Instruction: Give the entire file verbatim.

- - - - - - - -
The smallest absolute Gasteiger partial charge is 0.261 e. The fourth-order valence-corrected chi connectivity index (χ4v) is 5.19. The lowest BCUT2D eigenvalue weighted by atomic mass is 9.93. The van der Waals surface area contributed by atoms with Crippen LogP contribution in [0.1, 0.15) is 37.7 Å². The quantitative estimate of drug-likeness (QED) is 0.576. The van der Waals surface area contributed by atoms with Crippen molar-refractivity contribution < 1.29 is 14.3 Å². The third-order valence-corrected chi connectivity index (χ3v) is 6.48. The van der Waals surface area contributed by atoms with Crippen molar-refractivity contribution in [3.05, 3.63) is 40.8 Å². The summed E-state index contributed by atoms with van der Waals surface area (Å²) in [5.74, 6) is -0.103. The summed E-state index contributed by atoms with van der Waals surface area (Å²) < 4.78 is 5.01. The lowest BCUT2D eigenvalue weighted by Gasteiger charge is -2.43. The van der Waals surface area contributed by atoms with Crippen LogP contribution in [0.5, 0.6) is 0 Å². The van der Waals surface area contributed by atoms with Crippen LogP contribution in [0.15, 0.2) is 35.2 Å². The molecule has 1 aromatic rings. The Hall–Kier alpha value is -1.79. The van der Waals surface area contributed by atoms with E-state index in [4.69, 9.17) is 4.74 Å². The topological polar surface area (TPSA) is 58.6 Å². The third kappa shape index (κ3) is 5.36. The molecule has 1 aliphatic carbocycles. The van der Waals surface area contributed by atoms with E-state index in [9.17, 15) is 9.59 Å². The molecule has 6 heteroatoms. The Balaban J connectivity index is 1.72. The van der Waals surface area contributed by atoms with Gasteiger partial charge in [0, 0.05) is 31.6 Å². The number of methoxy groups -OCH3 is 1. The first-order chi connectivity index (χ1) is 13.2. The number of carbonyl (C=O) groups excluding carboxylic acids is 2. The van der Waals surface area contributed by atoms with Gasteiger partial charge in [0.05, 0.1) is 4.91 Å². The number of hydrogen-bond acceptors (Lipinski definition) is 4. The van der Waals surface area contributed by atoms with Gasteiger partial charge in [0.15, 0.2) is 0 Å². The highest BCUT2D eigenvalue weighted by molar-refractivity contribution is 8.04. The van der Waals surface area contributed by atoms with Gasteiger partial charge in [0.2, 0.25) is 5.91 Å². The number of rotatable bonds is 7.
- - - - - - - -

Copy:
The smallest absolute Gasteiger partial charge is 0.261 e. The fourth-order valence-corrected chi connectivity index (χ4v) is 5.19. The lowest BCUT2D eigenvalue weighted by atomic mass is 9.93. The van der Waals surface area contributed by atoms with Crippen LogP contribution in [0.1, 0.15) is 37.7 Å². The quantitative estimate of drug-likeness (QED) is 0.576. The van der Waals surface area contributed by atoms with Crippen molar-refractivity contribution < 1.29 is 14.3 Å². The third-order valence-corrected chi connectivity index (χ3v) is 6.48. The van der Waals surface area contributed by atoms with Crippen molar-refractivity contribution in [3.05, 3.63) is 40.8 Å². The summed E-state index contributed by atoms with van der Waals surface area (Å²) in [5.74, 6) is -0.103. The summed E-state index contributed by atoms with van der Waals surface area (Å²) < 4.78 is 5.01. The lowest BCUT2D eigenvalue weighted by Gasteiger charge is -2.43. The van der Waals surface area contributed by atoms with Crippen LogP contribution in [0.5, 0.6) is 0 Å². The van der Waals surface area contributed by atoms with Crippen LogP contribution in [0.15, 0.2) is 35.2 Å². The molecule has 1 aromatic rings. The Hall–Kier alpha value is -1.79. The van der Waals surface area contributed by atoms with E-state index in [4.69, 9.17) is 4.74 Å². The topological polar surface area (TPSA) is 58.6 Å². The third kappa shape index (κ3) is 5.36. The molecule has 1 aliphatic carbocycles. The van der Waals surface area contributed by atoms with E-state index in [9.17, 15) is 9.59 Å². The molecule has 6 heteroatoms. The Balaban J connectivity index is 1.72. The van der Waals surface area contributed by atoms with Gasteiger partial charge in [0, 0.05) is 31.6 Å². The number of methoxy groups -OCH3 is 1. The first-order chi connectivity index (χ1) is 13.2. The number of carbonyl (C=O) groups excluding carboxylic acids is 2. The van der Waals surface area contributed by atoms with Gasteiger partial charge in [0.05, 0.1) is 4.91 Å². The number of hydrogen-bond acceptors (Lipinski definition) is 4. The van der Waals surface area contributed by atoms with Gasteiger partial charge in [0.15, 0.2) is 0 Å². The highest BCUT2D eigenvalue weighted by molar-refractivity contribution is 8.04. The van der Waals surface area contributed by atoms with Gasteiger partial charge in [0.2, 0.25) is 5.91 Å². The number of rotatable bonds is 7.